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Showing posts from February, 2014

Can Ivanpah Be Saved?

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The Department of Interior issued a Record of Decision this week approving two more massive solar projects in the Ivanpah Valley.  With this approval, First Solar could begin construction of the Silver State South and Stateline Solar projects as soon as this spring, even though the Fish and Wildlife Service has expressed concern that the projects could destroy a key habitat linkage for the imperiled desert tortoise.  Conservation groups have asked Interior and First Solar to consider alternative locations for the project, and Defenders of Wildlife in November warned that it may challenge Interior's review of the projects under the Endangered Species Act.

There is no good reason why these projects must be built in Ivanpah, but plenty of reasons why they should be built elsewhere.  First Solar picked sites close to transmission lines and secured a power purchase agreement with utility companies without consideration of how these choices might impact our desert wildlands and wildlife,…

Desert Conservation Languishes As Industrial Uses Expand

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As the Bureau of Land Management (BLM) continues to facilitate the march of industry into relatively remote corners of America's desert wildlands, efforts to set aside these natural treasures are slow going as Congress has been jammed up by partisan squabbling, and the President has been shy about using his authority under the Antiquities Act to designate monuments.   Waiting for conservation by executive or legislative action may seem worthwhile when you consider that those protections will be more permanent, but what seems to be most lacking in our deserts is proactive conservation through the land management process administered by the BLM; other than islands of critical habitat designated for some endangered species, land use management plans seem to do little to prevent industrial-scale development on land considered to hold important wildlife, scenic and recreation values.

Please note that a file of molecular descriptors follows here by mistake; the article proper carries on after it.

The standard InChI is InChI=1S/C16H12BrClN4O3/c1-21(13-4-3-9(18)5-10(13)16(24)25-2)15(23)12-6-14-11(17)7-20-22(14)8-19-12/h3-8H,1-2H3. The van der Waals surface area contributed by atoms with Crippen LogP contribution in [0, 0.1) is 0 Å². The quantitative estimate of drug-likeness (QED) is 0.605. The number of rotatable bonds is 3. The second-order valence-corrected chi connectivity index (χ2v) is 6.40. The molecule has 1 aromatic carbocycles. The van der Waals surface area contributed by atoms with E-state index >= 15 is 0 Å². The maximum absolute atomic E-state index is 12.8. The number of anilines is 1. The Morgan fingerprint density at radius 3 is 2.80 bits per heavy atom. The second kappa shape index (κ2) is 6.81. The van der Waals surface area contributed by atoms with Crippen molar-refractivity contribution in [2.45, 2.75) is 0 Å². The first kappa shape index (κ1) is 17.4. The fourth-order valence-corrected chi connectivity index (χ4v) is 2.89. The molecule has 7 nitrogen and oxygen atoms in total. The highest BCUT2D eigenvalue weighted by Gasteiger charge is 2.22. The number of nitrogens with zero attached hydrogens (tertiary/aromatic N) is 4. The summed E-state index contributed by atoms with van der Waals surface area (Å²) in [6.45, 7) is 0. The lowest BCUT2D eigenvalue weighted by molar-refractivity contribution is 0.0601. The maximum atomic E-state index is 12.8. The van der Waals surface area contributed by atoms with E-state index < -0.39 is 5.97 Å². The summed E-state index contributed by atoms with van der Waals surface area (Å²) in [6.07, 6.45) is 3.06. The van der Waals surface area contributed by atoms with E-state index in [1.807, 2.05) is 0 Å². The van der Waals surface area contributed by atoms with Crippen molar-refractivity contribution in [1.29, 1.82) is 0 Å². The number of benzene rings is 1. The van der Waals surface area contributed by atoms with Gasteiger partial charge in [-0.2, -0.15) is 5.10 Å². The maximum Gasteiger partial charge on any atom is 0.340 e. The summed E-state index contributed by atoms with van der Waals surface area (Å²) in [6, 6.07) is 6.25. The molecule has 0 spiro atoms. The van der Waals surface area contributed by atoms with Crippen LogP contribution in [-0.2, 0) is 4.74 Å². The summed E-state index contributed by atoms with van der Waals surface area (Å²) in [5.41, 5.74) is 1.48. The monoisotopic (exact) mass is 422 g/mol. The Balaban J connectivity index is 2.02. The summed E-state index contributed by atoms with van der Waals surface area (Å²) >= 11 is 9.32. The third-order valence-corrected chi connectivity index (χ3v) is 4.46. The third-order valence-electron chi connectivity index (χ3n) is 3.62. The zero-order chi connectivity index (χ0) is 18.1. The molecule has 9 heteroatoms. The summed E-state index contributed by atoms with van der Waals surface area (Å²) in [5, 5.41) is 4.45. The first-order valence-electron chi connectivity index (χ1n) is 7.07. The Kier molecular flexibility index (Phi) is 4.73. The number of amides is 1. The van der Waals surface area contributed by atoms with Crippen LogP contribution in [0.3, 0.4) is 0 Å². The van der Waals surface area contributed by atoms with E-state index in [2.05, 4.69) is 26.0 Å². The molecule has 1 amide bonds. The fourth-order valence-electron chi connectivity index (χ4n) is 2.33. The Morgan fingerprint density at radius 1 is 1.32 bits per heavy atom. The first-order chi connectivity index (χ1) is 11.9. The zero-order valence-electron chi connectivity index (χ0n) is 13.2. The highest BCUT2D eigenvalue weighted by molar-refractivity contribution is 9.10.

New Mexico Gets a Monument, and May Get A Second This Year

Despite the President's overall reluctanc…

Destructive Ivanpah Solar Project To Finally Start Operations

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Government officials and executives are expected to flip the switch on the Ivanpah Solar Electric Generating System on February 13, over three years after BrightSource Energy and its lead investor, NRG, began bulldozing pristine desert to build the project.   During the 3+ years it took these companies to replace over 5.6 square miles of intact ecosystem to build 377 megawatts of solar capacity, Californians have added at least twice as much solar capacity with panels installed on rooftops or over parking lots, and even more capacity has been added with utility-scale projects built on already-disturbed lands.

Years of public relations efforts by NRG and BrightSource have not changed the fact that the Ivanpah Solar Electric Generating System in the eastern Mojave Desert arguably represents one of the most destructive renewable energy projects permitted on public lands by the Obama administration.  The Ivanpah Solar project is to the Mojave what oil drilling would be to the Arctic Natio…

Will Utility Companies Charge You For Being Efficient?

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Will utility companies charge me extra because I cut my energy usage through efficiency improvements at home?  Utility companies across the country are proposing new fees for people who find a way to reduce their dependence on a dirty and destructive energy grid by operating rooftop solar systems.  The core of the utility companies' argument is that these homes and businesses with rooftop solar cut the amount of energy they need from the grid, and thus they reduce the amount they pay for the operation and maintenance of transmission lines and substations that bring them energy from far away places. 

There seems to be two major problems with utility company logic.  First, what will stop them from charging me for reducing my use of the grid through energy efficiency improvements?  How do they distinguish between people who install rooftop solar panels, and people who replace appliances and light bulbs to cut electricity usage?  And second, what choice do I have when the utility comp…